Aspex Portsmouth

Week 24, John Thompson, 40 Stories

Les Buckingham, Director 1984-99

John Thomson was always one of the great animators at Art Space Portsmouth, especially in the early years. A founder member, he was involved in the early exhibitions, was the inspiration behind bringing the great Richard Wilson to Aspex, and has always put forward ideas of his own for exhibitions as well as having his own shows in the gallery. I have been involved in many of his projects, the residencies and exhibitions throughout the UK and have contributed to his catalogues. 

Our first collaborations was ANZART, Australian and New Zealand art, inspired by John’s own New Zealand heritage (born Dunedin 1948) and my wish for the gallery to always have an eye on what was happening in places where the Eurocentric art world of the time had not ventured. ANZART was a collaboration with the Edinburgh Festival and the Richard Demarco Gallery so we were able to host a number of the artists who were already here for the festival. This led to the very special residency of the great NZ sculptor Andrew Drummond ( With his intense interest in the natural world, ley lines and places of spiritual importance. Andrew brought a fresh antipodean breeze to Portsmouth and his show at Aspex, In the Valley of the Shadow in 1984, was a revelation to many. 

John’s exhibition Star Gazing in 2000 was also a highlight. I had left the gallery in 1999 but had planned the show, and meanwhile we had the opportunity to create a publication entitled Animal + Vegetable = Mineral. We produced a wonderful publication together with designer Sue Hudson, who suggested that it should be large format with oversize illustrations to match John’s larger than life personality. It is a tour de force of design between artist and designer, a collaboration between Aspex and the Southampton Institute (now Solent University) Fine Art Research Centre and City Arts in Portsmouth. John had found a supporter in broadcaster Paul Evans, who wrote an inspirational essay that started with a meeting with John in front of his ‘Peeled Landscape’ in Portsmouth Museum and Art Gallery where it is permanently housed. Academic Graham Coulter Smith wrote about John’s incredible drawings (included in the exhibition ‘Fifty Years of British Sculptors Drawings’ – Musée de Beaux Arts De Besançon alongside Armitage, Flanagan, Frink, Gilbert & George, Long, Mach, Nash, Moore, Plackman, Sandle and Willats). Emeritus Professor of Civil Engineering at Southampton University, Peter Morice, contributed an essay on John’s unique designs for steel bridges and I talked about the superb film by John and Anthony Atanasio, The Construction of Literature.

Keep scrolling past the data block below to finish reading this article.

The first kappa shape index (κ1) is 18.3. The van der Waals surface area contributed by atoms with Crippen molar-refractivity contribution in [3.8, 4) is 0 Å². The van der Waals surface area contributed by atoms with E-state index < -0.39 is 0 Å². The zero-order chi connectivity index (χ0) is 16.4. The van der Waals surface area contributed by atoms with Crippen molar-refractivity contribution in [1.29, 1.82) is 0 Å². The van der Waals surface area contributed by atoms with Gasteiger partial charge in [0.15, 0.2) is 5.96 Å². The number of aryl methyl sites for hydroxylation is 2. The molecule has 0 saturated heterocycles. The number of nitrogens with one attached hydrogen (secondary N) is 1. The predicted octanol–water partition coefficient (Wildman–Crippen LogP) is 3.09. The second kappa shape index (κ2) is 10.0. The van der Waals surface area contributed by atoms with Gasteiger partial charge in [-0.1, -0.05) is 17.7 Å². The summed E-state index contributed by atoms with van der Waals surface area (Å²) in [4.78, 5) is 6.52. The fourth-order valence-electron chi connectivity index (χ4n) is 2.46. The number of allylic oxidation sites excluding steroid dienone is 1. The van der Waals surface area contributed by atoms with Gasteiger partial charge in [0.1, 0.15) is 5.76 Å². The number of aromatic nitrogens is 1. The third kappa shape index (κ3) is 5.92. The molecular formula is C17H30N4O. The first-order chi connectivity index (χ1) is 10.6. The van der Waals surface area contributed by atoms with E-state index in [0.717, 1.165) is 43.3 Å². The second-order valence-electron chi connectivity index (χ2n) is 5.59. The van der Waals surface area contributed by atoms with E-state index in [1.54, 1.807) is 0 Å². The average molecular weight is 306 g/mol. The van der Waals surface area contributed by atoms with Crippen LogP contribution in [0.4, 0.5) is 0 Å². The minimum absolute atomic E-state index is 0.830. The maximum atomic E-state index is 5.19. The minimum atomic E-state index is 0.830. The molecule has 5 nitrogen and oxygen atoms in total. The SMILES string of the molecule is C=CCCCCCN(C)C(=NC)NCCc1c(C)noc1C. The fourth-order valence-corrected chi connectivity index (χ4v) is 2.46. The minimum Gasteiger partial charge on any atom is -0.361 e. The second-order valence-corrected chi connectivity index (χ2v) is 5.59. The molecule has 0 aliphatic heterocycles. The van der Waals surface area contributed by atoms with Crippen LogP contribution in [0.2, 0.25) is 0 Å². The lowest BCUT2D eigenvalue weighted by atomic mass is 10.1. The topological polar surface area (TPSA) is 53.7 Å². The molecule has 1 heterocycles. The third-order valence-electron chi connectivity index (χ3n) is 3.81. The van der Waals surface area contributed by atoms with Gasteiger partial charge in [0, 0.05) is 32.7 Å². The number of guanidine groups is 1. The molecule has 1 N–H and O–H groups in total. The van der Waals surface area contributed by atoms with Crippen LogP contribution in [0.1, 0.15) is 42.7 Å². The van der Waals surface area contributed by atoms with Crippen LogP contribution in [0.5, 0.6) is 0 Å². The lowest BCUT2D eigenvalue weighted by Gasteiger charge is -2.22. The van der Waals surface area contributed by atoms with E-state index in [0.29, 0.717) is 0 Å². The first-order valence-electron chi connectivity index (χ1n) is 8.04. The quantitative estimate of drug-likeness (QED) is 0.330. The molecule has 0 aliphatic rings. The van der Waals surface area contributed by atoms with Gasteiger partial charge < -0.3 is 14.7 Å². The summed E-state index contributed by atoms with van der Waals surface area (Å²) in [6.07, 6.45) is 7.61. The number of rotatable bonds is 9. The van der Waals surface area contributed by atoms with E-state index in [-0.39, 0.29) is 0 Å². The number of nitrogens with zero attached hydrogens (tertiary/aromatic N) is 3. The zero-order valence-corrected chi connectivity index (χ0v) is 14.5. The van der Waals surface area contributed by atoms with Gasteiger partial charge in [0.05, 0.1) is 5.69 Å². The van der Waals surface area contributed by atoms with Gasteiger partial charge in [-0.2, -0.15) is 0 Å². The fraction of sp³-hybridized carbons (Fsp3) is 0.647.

All the writers wrote in depth about John’s deep relationship with nature. It is the animating force that continues to this day to inspire the artist. More than anything he is always looking for the means to transform the ordinary, though never ordinary to him, into something meaningful and spiritually sustaining. Long may it last.